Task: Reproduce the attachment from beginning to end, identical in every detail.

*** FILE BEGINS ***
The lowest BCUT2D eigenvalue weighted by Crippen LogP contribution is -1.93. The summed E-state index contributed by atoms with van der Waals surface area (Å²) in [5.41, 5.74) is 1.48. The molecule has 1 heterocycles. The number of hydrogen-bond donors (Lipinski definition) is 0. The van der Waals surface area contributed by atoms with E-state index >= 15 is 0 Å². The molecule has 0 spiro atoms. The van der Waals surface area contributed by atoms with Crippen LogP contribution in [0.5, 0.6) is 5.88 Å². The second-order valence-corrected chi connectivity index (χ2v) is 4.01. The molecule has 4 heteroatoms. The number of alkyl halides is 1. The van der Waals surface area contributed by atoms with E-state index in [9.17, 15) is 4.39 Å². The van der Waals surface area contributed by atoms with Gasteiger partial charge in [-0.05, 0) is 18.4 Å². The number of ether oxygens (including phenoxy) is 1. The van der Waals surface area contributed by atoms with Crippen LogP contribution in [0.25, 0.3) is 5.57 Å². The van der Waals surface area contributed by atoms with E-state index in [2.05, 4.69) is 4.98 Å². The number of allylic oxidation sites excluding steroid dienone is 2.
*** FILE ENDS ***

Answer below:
The lowest BCUT2D eigenvalue weighted by Crippen LogP contribution is -1.93. The summed E-state index contributed by atoms with van der Waals surface area (Å²) in [5.41, 5.74) is 1.48. The molecule has 1 heterocycles. The number of hydrogen-bond donors (Lipinski definition) is 0. The van der Waals surface area contributed by atoms with E-state index >= 15 is 0 Å². The molecule has 0 spiro atoms. The van der Waals surface area contributed by atoms with Crippen LogP contribution in [0.5, 0.6) is 5.88 Å². The second-order valence-corrected chi connectivity index (χ2v) is 4.01. The molecule has 4 heteroatoms. The number of alkyl halides is 1. The van der Waals surface area contributed by atoms with E-state index in [9.17, 15) is 4.39 Å². The van der Waals surface area contributed by atoms with Gasteiger partial charge in [-0.05, 0) is 18.4 Å². The number of ether oxygens (including phenoxy) is 1. The van der Waals surface area contributed by atoms with Crippen LogP contribution in [0.25, 0.3) is 5.57 Å². The van der Waals surface area contributed by atoms with E-state index in [2.05, 4.69) is 4.98 Å². The number of allylic oxidation sites excluding steroid dienone is 2.